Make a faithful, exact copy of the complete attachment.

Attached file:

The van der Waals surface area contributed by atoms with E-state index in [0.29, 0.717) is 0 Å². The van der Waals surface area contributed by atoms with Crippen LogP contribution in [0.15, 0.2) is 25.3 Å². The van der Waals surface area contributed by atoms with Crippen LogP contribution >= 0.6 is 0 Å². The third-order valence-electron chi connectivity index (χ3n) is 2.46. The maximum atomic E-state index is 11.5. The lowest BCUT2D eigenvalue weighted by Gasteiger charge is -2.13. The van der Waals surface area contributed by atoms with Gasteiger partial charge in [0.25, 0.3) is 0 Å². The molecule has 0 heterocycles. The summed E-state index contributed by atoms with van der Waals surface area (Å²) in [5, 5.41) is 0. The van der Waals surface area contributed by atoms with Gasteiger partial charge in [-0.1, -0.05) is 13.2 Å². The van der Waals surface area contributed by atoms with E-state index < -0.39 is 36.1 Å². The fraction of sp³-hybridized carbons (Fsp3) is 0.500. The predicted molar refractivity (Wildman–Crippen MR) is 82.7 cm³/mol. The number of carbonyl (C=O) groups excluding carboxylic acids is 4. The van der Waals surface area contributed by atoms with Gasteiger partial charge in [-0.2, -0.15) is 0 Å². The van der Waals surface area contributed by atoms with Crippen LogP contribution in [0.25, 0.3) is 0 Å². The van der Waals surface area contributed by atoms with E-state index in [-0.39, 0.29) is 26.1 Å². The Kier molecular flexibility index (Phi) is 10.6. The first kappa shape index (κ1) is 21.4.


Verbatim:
The van der Waals surface area contributed by atoms with E-state index in [0.29, 0.717) is 0 Å². The van der Waals surface area contributed by atoms with Crippen LogP contribution in [0.15, 0.2) is 25.3 Å². The van der Waals surface area contributed by atoms with Crippen LogP contribution >= 0.6 is 0 Å². The third-order valence-electron chi connectivity index (χ3n) is 2.46. The maximum atomic E-state index is 11.5. The lowest BCUT2D eigenvalue weighted by Gasteiger charge is -2.13. The van der Waals surface area contributed by atoms with Gasteiger partial charge in [0.25, 0.3) is 0 Å². The molecule has 0 heterocycles. The summed E-state index contributed by atoms with van der Waals surface area (Å²) in [5, 5.41) is 0. The van der Waals surface area contributed by atoms with Gasteiger partial charge in [-0.1, -0.05) is 13.2 Å². The van der Waals surface area contributed by atoms with E-state index < -0.39 is 36.1 Å². The fraction of sp³-hybridized carbons (Fsp3) is 0.500. The predicted molar refractivity (Wildman–Crippen MR) is 82.7 cm³/mol. The number of carbonyl (C=O) groups excluding carboxylic acids is 4. The van der Waals surface area contributed by atoms with Gasteiger partial charge in [-0.2, -0.15) is 0 Å². The van der Waals surface area contributed by atoms with Crippen LogP contribution in [0.25, 0.3) is 0 Å². The van der Waals surface area contributed by atoms with E-state index in [-0.39, 0.29) is 26.1 Å². The Kier molecular flexibility index (Phi) is 10.6. The first kappa shape index (κ1) is 21.4.